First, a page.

Singing is a taught skill like any other and except for some physiological variations in a miniscule percentage of the population, we are all born with the capacity to sing in tune.  Now, some children, who are raised in a singing household or exposed to good musical experiences early on, develop a singing voice along with all the other imitative skills.  Others arrive in the music classroom without having discovered their singing voices at all.   

Here are some ways to help the younger children in your home or classroom find and keep an in-tune singing voice*


  • Surround them with singing everyday
  • Sing to them and with them
  • Choose songs that are appropriate for their age and stage
  • Children’s singing voices are between D and D’. 



If songs are set too low, they will try to use a speaking voice to sing.

  • Have them explore their vocal range by making siren sounds and owl sounds.
  • Help them to feel the difference between a speaking and a singing voice by practising: “This is my speaking voice.”



 

  • Encourage them to sing lightly, softly. Loud singing results in a chest voice or a talking voice.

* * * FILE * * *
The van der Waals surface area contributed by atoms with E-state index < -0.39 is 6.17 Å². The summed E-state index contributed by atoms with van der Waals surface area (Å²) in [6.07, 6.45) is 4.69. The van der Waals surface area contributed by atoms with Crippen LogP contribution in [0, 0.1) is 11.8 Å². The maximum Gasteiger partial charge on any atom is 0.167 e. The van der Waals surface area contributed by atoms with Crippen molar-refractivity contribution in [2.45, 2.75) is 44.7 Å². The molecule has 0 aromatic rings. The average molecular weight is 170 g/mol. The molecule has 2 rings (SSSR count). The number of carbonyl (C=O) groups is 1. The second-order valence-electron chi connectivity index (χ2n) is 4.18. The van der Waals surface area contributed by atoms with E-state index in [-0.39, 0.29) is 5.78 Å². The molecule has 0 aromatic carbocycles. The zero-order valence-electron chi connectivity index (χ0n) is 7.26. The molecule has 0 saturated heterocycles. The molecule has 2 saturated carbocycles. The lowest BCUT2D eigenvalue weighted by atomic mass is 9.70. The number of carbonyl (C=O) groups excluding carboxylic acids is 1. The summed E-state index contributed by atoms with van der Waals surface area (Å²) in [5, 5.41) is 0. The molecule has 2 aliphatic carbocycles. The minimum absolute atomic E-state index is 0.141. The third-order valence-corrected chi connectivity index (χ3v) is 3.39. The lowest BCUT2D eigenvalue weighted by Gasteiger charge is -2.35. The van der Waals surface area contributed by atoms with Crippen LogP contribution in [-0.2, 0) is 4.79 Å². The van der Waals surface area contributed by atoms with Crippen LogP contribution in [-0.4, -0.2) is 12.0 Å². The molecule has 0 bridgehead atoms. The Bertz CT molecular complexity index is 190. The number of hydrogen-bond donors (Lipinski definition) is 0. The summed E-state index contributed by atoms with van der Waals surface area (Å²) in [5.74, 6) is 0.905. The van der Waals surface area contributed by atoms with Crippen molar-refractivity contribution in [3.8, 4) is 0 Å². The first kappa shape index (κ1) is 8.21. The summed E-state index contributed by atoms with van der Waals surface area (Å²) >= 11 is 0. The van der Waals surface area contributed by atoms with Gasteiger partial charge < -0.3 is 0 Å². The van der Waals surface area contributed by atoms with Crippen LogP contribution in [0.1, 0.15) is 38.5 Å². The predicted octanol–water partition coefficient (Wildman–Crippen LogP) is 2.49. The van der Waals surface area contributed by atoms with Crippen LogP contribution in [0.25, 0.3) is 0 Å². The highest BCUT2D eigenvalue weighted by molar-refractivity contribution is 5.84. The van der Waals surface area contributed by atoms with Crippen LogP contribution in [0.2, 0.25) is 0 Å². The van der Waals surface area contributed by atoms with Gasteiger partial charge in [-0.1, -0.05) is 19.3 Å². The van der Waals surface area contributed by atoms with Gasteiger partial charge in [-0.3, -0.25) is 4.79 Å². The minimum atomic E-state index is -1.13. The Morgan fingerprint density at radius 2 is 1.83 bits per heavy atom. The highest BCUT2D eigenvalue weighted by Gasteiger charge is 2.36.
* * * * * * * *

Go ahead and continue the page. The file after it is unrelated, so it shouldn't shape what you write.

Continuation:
• Play games that involve echo-singing and encourage pitch matching. 


*The younger we begin to sing, the easier it is to develop a tuneful singing voice; later, it is much harder to break the old habits, but it is still possible with time.




​Suggested Resources and activities


By Susan Searle

Finding a Singing Voice



I don’t know how many times I’ve been told, as a Music teacher, “My child can’t  sing.”  or “No-one in our family can sing; we’re all tone deaf!”  or something along those lines, to which I’m glad to reply that all that is about to change and their child will indeed be able to sing!


Susan

The Birdie, Birdie game, (explained in the book: Birdie, Birdie where is your nest?) is a wonderful opportunity for students to sing a solo.